The Houston County Detention Center is hiring new detention deputies to keep an eye on inmates.

The jail administrator says it's all part of a push to make the inside of the jail safer for inmates and deputies.

But he says being a detention deputy is not for everyone.

Jail Administrator and Major with the Houston County Sheriff’s Office, Alan Everidge, says they're hiring more detention deputies to make the jail safer for everyone.

“Currently we've been working with one deputy in the pod, of course that creates some stress on the deputies, but it also creates some security issues and we've had a couple instances where deputies were involved in altercations and our goal is to try and get it to where we have two deputies in every pod,” Everidge said Friday.

The jail has 12 pods and has a capacity to hold 665 inmates. Right now, the jail only has 456 and only 10 of the pods are full. Each pod can hold 70-80 inmates.

One deputy is still recovering after a punch from an inmate broke a bone in his eye socket before Easter.

This week, the Houston County Commission approved a budget change at the Sheriff's Office allowing them to hire six more detention deputies.

Everidge says the job is not an easy one to fill.

“We're looking for good, top quality people who want to serve their community, not just looking for a job or looking for a career. And, it's a great way to serve your community,” Everidge said.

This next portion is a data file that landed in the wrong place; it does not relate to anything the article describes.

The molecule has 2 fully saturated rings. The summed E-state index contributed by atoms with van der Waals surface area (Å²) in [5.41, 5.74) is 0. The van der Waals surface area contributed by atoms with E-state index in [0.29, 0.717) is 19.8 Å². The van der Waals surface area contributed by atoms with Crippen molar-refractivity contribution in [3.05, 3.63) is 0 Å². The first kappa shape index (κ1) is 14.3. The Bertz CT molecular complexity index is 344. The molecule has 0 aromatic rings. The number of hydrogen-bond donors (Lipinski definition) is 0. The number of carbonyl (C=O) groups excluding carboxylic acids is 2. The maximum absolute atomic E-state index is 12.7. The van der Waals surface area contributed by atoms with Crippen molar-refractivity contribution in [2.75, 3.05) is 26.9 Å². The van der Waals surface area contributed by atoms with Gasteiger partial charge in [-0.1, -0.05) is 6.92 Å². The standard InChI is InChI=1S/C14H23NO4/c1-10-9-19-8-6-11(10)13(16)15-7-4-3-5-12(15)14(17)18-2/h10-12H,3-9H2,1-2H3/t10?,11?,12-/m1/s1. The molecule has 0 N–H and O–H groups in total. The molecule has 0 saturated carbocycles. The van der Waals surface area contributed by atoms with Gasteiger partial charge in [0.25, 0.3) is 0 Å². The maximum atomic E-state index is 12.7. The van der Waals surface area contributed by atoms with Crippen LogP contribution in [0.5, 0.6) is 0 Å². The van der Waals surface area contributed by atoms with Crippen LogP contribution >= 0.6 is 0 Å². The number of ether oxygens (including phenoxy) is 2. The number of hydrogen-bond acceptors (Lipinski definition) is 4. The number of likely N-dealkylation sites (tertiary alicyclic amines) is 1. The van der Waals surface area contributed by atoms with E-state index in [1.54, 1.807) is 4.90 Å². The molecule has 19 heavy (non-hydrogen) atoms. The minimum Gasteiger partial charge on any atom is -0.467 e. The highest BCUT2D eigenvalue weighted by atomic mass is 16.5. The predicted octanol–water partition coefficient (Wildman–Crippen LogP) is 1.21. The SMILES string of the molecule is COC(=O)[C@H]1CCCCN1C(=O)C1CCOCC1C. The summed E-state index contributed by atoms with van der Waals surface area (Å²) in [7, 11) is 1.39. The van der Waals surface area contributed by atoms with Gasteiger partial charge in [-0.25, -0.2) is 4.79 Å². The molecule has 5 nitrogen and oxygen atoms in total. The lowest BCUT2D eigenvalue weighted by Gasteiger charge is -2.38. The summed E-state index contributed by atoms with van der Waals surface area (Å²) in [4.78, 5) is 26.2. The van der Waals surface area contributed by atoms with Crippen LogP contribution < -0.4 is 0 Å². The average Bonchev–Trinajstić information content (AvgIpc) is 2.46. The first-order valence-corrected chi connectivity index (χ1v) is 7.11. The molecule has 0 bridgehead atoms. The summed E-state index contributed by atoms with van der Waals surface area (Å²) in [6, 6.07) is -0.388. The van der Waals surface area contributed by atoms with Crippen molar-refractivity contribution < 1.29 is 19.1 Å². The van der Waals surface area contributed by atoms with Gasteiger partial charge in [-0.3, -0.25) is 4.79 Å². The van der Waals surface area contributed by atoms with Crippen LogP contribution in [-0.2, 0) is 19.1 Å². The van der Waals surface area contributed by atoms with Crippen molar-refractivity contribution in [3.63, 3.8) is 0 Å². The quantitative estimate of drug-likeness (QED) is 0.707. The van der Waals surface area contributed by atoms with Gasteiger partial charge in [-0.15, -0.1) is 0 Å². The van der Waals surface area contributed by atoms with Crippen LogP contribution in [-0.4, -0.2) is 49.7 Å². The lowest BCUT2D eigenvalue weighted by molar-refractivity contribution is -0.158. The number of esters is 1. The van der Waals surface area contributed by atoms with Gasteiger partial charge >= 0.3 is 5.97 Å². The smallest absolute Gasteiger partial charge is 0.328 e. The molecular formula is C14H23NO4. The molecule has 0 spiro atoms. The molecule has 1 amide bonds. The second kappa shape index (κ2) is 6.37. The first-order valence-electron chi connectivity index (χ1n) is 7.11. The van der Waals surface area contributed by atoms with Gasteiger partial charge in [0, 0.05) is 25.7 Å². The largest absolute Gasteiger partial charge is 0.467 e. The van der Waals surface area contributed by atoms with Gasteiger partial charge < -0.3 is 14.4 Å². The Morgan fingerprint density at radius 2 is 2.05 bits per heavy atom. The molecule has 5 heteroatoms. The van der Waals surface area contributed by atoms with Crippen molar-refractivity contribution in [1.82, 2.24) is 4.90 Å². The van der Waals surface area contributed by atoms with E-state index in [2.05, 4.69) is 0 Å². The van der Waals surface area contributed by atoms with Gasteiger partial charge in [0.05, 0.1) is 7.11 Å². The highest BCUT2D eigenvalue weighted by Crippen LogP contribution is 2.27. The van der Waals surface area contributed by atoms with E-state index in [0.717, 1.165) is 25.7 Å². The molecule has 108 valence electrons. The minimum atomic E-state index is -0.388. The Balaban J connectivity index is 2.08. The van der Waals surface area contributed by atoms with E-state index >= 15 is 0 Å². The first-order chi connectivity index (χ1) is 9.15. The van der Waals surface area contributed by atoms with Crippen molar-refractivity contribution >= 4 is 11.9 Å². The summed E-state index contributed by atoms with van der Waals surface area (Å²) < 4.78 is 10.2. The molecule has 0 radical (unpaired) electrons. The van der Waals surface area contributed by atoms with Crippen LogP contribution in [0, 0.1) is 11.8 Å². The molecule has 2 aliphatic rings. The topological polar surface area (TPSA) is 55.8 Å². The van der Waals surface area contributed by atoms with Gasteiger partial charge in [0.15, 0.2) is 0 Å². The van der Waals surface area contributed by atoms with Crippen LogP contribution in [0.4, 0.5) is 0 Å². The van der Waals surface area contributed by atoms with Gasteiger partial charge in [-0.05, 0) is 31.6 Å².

He also said they’re looking for people that aren’t bullies, but also aren’t easily pushed around.

They're looking for people like Tavaris Boyd. Boyd has worked at the Detention Center two years and says the job is rewarding, but tough.

“You're running, you're constantly upstairs, sometimes when we have to, you know we may have to get into a physical altercation or something like that and you know you don't get any notice, you don't get any prep. You just have to get into it,” Boyd told WMAZ Friday.

Boyd says he does it because he takes pride in Houston County and works with good people. He said he’s never been physically assaulted, but has had to deal with physical altercations while on the job.

Boyd called the job rewarding because he said he knows he's making a difference in the County and when people see him in uniform around the County they thank him.

The average starting salary is $39,000 a year and Boyd says the benefits are great for him and his family.

In addition to the 6 new positions, the Sheriff's Office has 7 other detention deputy openings for a total of 13. When fully staffed, the jail will employ 84 detention deputies and 146 sworn-in deputies overall.

Everidge says that even with the 6 new deputies they still won’t be able to staff every pod with pairs, but it will help ease the burden.

The Sheriff’s Office and Everidge were able to save enough money in other places to make room in the budget for the new openings.

New detention deputies make $16.38 an hour, work 7 out of 14 days, and have 12-hour shifts.

To be considered, applicants have to pass a physical assessment, drug test, background check, polygraph, and a standardized test at Central Georgia Technical College.

The job openings are listed on the County’s website.